So lets get this thing going!
By the time of 1976, video games pretty much meant Arcades – coin-operated entertainment machines. And even for the Arcades the best was still to come! The period of 1971-1977 is often called as the “Bronze and Silver age” and introduced popular games like: Computer Space and Galaxy (1971), Pong (1972), Space Race and Gotcha (1973), Basketball, Tank, Speed Race and Gran Trak 10 (1974) and Shark Jaws, Gun Fight and Indy 800 (1975).
First home console (of the first generation video game consoles) was released in 1972: Magnavox Odyssey – a pong-style console, which was really really basic and did not yet feature microprocessor logic, cartridges, multi-screen playfields or sprite-based multi-color graphics! So it was more-less dots and blocks moving on a single black and white screen – very very basic! Odyssey was followed by many other similar and basic devices (first generation home consoles): Magnavox Odyssey Series (starting from 1975), TV Tennis by Epoch (1975), Home Pong by Atari (1975), TV Master by Binatone (1975), Coleco Telstar Series (starting from 1976) and Color TV-Game Series by Nintendo (a series of home consoles which were actually not yet released by 1976, they saw the light between 1977-1979).
Almost nobody had home computers back then. Computer games were developed and passed around by programmers and technicians with access to computers, primarily at research institutions, universities and large companies. Some of the most popular computer games developed were: The Oregon Trail (1971), Hunt the Wumpus (1972), Empire (for PLATO system 1973), Maze War and Spasim (1974), Colossal Cave, Dnd, Moria and Panther (1975).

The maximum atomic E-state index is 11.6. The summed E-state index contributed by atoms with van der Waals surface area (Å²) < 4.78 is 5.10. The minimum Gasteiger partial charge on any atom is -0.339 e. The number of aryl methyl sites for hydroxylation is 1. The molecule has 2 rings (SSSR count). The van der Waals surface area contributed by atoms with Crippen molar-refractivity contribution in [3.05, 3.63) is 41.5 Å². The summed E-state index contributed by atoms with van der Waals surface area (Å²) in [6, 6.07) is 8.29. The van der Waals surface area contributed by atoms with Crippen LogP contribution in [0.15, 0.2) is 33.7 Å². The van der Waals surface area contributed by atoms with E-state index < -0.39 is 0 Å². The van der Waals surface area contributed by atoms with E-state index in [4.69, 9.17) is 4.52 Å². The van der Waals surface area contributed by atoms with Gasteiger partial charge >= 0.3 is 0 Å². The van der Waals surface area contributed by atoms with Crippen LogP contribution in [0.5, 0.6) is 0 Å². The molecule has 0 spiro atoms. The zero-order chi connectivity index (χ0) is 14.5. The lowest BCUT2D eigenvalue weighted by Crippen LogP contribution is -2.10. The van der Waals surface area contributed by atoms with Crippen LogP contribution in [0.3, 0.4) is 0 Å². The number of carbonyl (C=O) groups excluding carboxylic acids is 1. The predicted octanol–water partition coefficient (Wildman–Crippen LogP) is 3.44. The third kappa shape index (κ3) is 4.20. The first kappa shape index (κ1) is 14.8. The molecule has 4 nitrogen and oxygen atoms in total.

But lets get started with the year 1976!
1976! The second generation of video game home consoles started in 1976 with the release of Fairchild Channel F. By the end of the year, the second competitor arrived. Radofin also produced a console: 1292 Advanced Programmable Video System (which supposedly was not commercially distributed before 1978). For the first time we got to see microprocessor-based game logic, game cartridges (allowing unlimited amount of more complex and different looking games for a console), single player games against the computer opponents, multiple flip-screen playfields, basic colors and simple blocky sprites. But it was just enough to make video gaming home devices attractive!
Most successful game developers for the Arcade market in 1976 were: Sega (Heavyweight Champ, Road Race/Moto-Cross/Man T.T.), Taito (Speed Race Twin) and Atari (Breakout, Night Driver). Exidy releases Death Race, which unfortunately got banned in many areas because of the extreme level of violence.
So much for the overview! In my next posts I will take a closer look at Fairchild Channel F and its games. I will come back to 1292 Advanced Programmable Video System (and its clones) home consoles around 1978. And I plan to finish the year 1976 with overviews of the best games on Arcades in 1976.